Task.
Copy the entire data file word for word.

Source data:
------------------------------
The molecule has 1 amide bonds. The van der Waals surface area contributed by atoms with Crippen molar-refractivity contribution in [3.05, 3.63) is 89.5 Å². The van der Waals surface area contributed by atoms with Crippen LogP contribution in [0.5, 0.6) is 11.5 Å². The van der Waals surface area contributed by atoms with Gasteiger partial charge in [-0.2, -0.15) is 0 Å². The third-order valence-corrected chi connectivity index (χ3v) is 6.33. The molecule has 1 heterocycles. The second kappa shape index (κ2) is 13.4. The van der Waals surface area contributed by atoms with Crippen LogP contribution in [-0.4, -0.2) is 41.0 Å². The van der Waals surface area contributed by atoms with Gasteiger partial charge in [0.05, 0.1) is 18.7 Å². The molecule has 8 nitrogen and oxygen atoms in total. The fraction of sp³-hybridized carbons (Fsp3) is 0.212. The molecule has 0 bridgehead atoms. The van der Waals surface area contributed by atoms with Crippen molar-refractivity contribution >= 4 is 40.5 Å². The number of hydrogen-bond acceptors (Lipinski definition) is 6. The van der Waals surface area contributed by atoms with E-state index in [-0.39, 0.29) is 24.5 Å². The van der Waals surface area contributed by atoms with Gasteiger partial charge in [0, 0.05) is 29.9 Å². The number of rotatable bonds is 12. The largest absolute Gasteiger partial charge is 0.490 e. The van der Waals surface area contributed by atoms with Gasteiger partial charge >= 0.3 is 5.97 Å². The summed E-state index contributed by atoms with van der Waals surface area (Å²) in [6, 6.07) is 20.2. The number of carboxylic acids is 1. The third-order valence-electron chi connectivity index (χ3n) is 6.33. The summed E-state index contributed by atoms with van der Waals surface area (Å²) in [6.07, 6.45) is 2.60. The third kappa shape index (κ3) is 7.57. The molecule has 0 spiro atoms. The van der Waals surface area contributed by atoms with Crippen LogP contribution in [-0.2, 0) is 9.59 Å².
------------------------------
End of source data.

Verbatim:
The molecule has 1 amide bonds. The van der Waals surface area contributed by atoms with Crippen molar-refractivity contribution in [3.05, 3.63) is 89.5 Å². The van der Waals surface area contributed by atoms with Crippen LogP contribution in [0.5, 0.6) is 11.5 Å². The van der Waals surface area contributed by atoms with Gasteiger partial charge in [-0.2, -0.15) is 0 Å². The third-order valence-corrected chi connectivity index (χ3v) is 6.33. The molecule has 1 heterocycles. The second kappa shape index (κ2) is 13.4. The van der Waals surface area contributed by atoms with Crippen LogP contribution in [-0.4, -0.2) is 41.0 Å². The van der Waals surface area contributed by atoms with Gasteiger partial charge in [0.05, 0.1) is 18.7 Å². The molecule has 8 nitrogen and oxygen atoms in total. The fraction of sp³-hybridized carbons (Fsp3) is 0.212. The molecule has 0 bridgehead atoms. The van der Waals surface area contributed by atoms with Crippen molar-refractivity contribution >= 4 is 40.5 Å². The number of hydrogen-bond acceptors (Lipinski definition) is 6. The van der Waals surface area contributed by atoms with E-state index in [-0.39, 0.29) is 24.5 Å². The van der Waals surface area contributed by atoms with Gasteiger partial charge in [0, 0.05) is 29.9 Å². The number of rotatable bonds is 12. The largest absolute Gasteiger partial charge is 0.490 e. The van der Waals surface area contributed by atoms with Gasteiger partial charge >= 0.3 is 5.97 Å². The summed E-state index contributed by atoms with van der Waals surface area (Å²) in [6, 6.07) is 20.2. The number of carboxylic acids is 1. The third-order valence-electron chi connectivity index (χ3n) is 6.33. The summed E-state index contributed by atoms with van der Waals surface area (Å²) in [6.07, 6.45) is 2.60. The third kappa shape index (κ3) is 7.57. The molecule has 0 spiro atoms. The van der Waals surface area contributed by atoms with Crippen LogP contribution in [-0.2, 0) is 9.59 Å².